In a Twist, It's Giants Pitchers Who Dig Too Deep a Hole for Hitters - NBC Bay Area

In a Twist, It's Giants Pitchers Who Dig Too Deep a Hole for Hitters

    processing...

    NEWSLETTERS

    In a Twist, It's Giants Pitchers Who Dig Too Deep a Hole for Hitters
    Alex Pavlovic
    In a twist, it's Giants pitchers who dig too deep a hole for hitters

    WASHINGTON D.C. -- The Giants trailed by seven runs at the beginning of the ninth inning Wednesday night. About 15 minutes later, Sean Doolittle was on the mound and Reyes Moronta was hurrying to get hot in the visiting bullpen.

    A spirited comeback fell short when Evan Longoria popped up with two on, capping a 9-6 loss. Those kinds of rallies leave you feeling better about your night. They also leave you with plenty of regrets. The main ones on Wednesday: Jeff Samardzija gave up two homers in the first and Travis Bergen allowed two more in the seventh.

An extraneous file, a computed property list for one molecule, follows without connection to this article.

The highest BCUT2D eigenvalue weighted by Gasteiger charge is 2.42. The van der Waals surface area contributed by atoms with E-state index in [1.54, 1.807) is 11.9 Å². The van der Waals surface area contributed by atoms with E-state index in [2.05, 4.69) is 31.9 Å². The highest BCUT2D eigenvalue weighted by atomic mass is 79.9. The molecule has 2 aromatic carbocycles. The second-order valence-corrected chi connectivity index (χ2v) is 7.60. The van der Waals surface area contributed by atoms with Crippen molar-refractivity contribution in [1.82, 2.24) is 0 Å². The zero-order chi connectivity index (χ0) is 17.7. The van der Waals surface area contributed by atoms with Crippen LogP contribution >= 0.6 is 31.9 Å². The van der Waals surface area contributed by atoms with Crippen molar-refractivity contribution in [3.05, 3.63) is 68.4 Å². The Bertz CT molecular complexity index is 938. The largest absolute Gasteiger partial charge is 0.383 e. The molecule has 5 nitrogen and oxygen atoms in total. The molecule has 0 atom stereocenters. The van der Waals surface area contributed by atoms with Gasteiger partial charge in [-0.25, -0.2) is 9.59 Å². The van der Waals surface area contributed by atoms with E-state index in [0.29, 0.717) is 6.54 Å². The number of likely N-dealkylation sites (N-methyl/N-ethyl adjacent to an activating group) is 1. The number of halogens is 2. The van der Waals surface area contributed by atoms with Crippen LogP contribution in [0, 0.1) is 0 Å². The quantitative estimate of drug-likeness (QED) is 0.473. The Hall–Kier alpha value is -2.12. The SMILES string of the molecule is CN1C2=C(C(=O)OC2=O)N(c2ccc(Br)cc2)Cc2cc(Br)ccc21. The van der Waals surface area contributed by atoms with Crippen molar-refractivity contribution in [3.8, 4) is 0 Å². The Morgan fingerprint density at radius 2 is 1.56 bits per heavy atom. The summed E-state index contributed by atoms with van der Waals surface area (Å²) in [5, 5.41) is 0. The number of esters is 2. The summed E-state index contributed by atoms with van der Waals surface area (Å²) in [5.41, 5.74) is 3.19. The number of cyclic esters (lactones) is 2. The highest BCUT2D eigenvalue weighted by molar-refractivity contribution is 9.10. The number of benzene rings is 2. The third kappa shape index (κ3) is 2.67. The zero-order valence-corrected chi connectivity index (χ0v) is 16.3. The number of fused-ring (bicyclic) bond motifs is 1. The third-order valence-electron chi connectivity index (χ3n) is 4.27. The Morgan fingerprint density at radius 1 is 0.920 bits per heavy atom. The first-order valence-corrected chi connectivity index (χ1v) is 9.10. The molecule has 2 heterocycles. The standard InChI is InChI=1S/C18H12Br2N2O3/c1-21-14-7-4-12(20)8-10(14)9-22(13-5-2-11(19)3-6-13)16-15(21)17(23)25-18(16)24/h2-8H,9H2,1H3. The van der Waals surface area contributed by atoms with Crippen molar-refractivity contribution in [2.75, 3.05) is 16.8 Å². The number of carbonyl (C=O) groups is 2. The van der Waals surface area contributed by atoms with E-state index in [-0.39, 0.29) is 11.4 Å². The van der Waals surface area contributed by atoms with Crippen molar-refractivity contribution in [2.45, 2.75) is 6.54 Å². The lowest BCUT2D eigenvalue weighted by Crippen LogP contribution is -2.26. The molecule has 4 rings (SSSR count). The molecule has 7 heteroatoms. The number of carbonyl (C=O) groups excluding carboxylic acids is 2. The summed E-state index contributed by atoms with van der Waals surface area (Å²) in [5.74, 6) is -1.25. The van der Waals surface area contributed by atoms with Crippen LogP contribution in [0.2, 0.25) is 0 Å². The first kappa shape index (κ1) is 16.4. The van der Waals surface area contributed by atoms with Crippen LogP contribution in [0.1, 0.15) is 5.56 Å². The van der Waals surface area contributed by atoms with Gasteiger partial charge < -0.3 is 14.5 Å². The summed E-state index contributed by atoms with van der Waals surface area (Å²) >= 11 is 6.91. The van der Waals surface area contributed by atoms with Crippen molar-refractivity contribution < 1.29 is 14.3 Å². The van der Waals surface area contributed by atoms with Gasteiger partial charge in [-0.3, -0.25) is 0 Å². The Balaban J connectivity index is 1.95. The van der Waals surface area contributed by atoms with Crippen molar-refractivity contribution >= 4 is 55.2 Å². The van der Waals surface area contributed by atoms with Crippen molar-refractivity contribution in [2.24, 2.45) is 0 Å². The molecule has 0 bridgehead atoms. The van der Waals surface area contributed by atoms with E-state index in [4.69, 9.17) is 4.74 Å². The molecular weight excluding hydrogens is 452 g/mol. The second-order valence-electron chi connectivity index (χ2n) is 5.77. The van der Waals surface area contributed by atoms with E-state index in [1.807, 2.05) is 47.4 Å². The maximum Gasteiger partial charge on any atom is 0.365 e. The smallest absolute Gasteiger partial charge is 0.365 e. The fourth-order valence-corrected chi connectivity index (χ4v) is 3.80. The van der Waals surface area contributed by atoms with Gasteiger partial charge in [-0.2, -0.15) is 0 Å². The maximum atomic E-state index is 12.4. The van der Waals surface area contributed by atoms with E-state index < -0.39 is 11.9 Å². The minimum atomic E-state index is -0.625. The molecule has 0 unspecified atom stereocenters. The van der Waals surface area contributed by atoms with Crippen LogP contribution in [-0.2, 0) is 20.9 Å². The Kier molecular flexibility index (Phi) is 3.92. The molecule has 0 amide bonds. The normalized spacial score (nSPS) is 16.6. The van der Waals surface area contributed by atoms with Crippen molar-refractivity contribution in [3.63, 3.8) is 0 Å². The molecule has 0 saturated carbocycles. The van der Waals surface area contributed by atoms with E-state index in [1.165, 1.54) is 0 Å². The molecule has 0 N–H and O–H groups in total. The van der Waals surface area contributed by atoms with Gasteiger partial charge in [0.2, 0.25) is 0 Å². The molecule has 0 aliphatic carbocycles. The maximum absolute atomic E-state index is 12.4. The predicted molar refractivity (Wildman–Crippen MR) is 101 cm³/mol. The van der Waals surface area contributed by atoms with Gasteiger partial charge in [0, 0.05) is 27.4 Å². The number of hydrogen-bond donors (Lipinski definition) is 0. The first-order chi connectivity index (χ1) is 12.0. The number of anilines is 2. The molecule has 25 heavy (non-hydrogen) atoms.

"We just dug ourselves too big a hole," manager Bruce Bochy said. 

    Samardzija had not allowed a homer in his six previous starts, including three strong ones to start this season. That was a big deal for a pitcher who once led the league in homers allowed and gave up 30 bombs in another season. But on this night, the Nationals jumped on two bad two-seamers in the first. 

    Juan Soto got one that leaked up and in and crushed a no-doubter to right, giving the Nationals an early 2-0 lead. Two batters later, Howie Kendrick did similar damage to a two-seamer that again was in the happy zone. Samardzija said he'll go back to the drawing board, noting he felt too quick with his delivery. 

    "It was a battle out there," he said. "Especially early."

    The Giants lost for the 11th time in their first 19 games, and while this one was unfamiliar in terms of power on both sides -- they hit two homers in the ninth -- the comeback was something they've become used to. The lineup makes a habit of coming through late, and on most nights the regret is that there wasn't enough production early. This time the hole was too deep because of the pitching, but Samardzija hoped that ninth inning would help out in the series finale. The Nationals ended up using three relievers in the inning, including their closer. 

    "It's not surprising," Samardzija said. "It was great to see. You get into the bullpen and even in a loss you make them get a few guys up, a few more than they wanted to. Those things carry over."